A Deep Dive Into Beastie Boys’ Sabotage Video
Art is subjective, so there’s no such thing as the definitive best music video ever, but if there was, it might just be the Beastie Boys’ clip for Sabotage, a joyously silly video that is pretty much one joke dragged out for three delightful minutes.
Directed by Spike Jonze, who would go on to make films like Being John Malkovich and Her as well as co-creating Jackass, the low-budget video sees MCA, Ad-Rock and Mike D running around the streets of Los Angeles in a pastiche of 1970s detective shows.
That’s kind of all there is to it, but it’s magnificent, as much due to the video as the track itself, an incredibly catchy punk/metal/rap hybrid that partly stemmed from Ad-Rock’s anger at dealing with paparazzi at his friend River Phoenix’s funeral.
It’s one of those songs that everyone loves (and features in two Star Trek films), and the video helped kickstart the career of a guy who became one of the 21st century’s most interesting filmmakers (and made Weezer’s Buddy Holly video), so let’s dive right in and see what we learn.
Now-obscure 1970s cop shows are referenced all through this, including Hawaii Five-O, The Streets Of San Francisco, S.W.A.T., Baretta, and Starsky And Hutch.
Hey look, it’s the Beastie Boys – Adam ‘MCA’ Yauch, Adam ‘Ad-Rock’ Horowitz and Michael ‘Mike D’ Diamond. Director Spike Jonze met the Beastie Boys photographing them for Dirt magazine. They mentioned an idea they had for a photoshoot which Spike loved it.
“For years, Adam Horowitz had been talking about doing a photoshoot as undercover cops, wearing ties and fake mustaches and sitting in a car like we were on a stakeout,” Yauch told New York Magazine in 1999. Spike did the shoot in character despite being behind the camera the whole time. “When he was taking the pictures, he was wearing this blond wig and mustache the whole time for no apparent reason” said Yauch.
The band enjoyed the shoot so much that they decided to revisit it in video form. “We’d done videos where the production people came up with these elaborate budgets, and it started to feel really awkward on the set,” Yauch said. “So we asked Spike to work with just a couple of people, so we could fit the whole production in one van. Then we just ran around L.A. without any permits and made everything up as we went along.”
Spike Jonze co-created Jackass, which started in 2000, and you can really see some shared elements – the fast and loose approach to filming permissions, for instance, and this bit looks a lot like it’s been filmed from a skateboard travelling next to the car.
According to the eagle-eyed experts at Dafont, this font is called ITC Machine. So now you know.
MCA is the one Beastie that gets a dual role, as both Sir Stewart Wallace and Nathan Wind.
Trainspotting director Danny Boyle cites the energy of this video as a big influence on the famous opening credit sequence of Trainspotting, where Ewan McGregor runs through the streets of Edinburgh.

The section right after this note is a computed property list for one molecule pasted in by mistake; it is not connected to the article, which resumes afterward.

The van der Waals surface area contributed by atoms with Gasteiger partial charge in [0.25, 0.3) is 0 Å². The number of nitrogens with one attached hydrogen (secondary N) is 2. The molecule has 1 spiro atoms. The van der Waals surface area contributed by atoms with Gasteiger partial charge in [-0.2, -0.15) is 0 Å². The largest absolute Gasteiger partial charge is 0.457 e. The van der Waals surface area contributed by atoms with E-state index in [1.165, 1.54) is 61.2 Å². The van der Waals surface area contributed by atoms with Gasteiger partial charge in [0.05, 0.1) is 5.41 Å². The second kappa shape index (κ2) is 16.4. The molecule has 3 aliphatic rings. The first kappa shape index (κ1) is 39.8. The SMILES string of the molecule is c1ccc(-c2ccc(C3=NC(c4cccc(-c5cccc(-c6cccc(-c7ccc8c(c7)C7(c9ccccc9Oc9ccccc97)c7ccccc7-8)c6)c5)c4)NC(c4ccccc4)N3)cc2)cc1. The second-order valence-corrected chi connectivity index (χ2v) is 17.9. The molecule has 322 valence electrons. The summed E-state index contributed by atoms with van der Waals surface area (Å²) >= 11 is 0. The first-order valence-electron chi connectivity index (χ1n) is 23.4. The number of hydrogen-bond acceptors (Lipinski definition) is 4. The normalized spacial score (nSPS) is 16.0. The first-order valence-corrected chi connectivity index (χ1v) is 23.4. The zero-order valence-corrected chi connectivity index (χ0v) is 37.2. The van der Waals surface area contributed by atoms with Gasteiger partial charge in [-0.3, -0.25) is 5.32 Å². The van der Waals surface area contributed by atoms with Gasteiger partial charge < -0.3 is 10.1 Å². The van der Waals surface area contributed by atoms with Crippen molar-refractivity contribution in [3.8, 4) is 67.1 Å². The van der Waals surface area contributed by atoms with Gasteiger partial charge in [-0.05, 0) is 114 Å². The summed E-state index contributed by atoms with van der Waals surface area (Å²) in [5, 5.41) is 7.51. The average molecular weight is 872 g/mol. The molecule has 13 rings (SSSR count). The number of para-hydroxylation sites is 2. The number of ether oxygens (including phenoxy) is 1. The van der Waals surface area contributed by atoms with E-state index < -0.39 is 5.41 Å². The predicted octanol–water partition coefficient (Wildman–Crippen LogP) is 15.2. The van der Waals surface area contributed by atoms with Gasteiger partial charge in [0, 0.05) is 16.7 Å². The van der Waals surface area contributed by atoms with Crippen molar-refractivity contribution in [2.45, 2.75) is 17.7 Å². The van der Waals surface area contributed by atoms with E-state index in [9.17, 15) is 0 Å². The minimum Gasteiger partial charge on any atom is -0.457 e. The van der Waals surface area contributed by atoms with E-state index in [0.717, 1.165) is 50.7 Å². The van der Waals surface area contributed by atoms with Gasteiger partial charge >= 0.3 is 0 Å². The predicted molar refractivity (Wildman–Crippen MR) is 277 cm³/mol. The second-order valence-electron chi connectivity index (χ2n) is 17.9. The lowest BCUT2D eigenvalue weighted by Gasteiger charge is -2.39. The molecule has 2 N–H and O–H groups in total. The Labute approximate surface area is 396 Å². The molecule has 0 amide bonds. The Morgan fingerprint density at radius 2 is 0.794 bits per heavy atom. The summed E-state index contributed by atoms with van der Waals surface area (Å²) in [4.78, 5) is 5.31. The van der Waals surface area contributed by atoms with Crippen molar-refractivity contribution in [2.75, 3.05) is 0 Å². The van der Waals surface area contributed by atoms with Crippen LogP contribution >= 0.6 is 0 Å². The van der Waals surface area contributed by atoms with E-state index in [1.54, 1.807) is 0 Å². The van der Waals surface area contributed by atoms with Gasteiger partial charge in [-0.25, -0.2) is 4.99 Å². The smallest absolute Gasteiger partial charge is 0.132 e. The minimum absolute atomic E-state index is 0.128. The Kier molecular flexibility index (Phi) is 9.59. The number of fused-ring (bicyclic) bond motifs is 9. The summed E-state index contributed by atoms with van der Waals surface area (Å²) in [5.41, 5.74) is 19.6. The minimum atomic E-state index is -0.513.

Two rented cameras were accidentally broken during production. One was placed in a ziplock bag for an underwater shot – a bag which leaked. Another fell out of a van window. The budget ended up being three times what it was meant to be, almost entirely due to these accidents.
So it’s MCA as Nathan Wind as Cochese, Ad-Rock as Vic Colfari as Bobby ‘The Rookie’ and Mike D as Alasondro Alegré as ‘The Chief’. Layered, you know?
There were additional knife fight sequences that were left on the cutting room floor due to what could and couldn’t be shown on MTV. Some of the extra footage can be found in this blooper reel.
The ol’ dummy switcheroo is always fun, isn’t it?
That’s DJ Hurricane as Fred Kelly as Bunny. He stopped working with the Beastie Boys a few years later, before the release of 1998’s Hello Nasty.
Sabotage was nominated for five MTV Video Music Awards, and somehow didn’t win any of them. As a particularly John Malkovichian Michael Stipe of REM headed to the stage to receive the Best Group Video award, MCA came out of the wings in an amazingly convincing Swiss person costume, in character as “Nathaniel Hörnblowér”, to protest Sabotage being skipped over.
Yauch used the Hörnblowér name for his work directing several other Beastie Boys videos (including Body Movin’ and Intergalactic) and their full-length concert film Awesome; I Fuckin’ Shot That (which also features comedian David Cross as Hörnblowér in some behind-the-scenes extras). Stipe described the stage invasion as “a little bit of revolution” while Jonze described it as “an appalling situation”.
As a really successful, beloved track, it’s been covered a lot, by bands including Phish and Korn, but Cancer Bats’ 2010 cover is the best, accompanied by a video featuring the band abducting various Beastie Boys lookalikes.
Buddy Rich was a famous jazz drummer and bandleader known not only for his talent but also for his temper. Bootleg tapes were circulated of him shouting at his band members, swearing his head off, threatening to fire them for things like having beards.
Promoting the single, Beastie Boys performed Sabotage live on The Late Show With David Letterman, and holy shit, it’s amazing. It’s exhausting and brilliant and undoubtedly one of the best performances from a chat show ever.
Following Adam Yauch’s 2012 death from cancer, artist Derek Langille converted this video into comic form by way of tribute. The 7-page comic is free to download and print.
There we go. Great band, great song, great video, great fun.
From the archive: Beastie Boys in a high octane conversation with Kerrang!, ahead of their To The 5 Boroughs album
The follow-up to Mike Shinoda’s Dropped Frames, Vol. 1 is already “done”.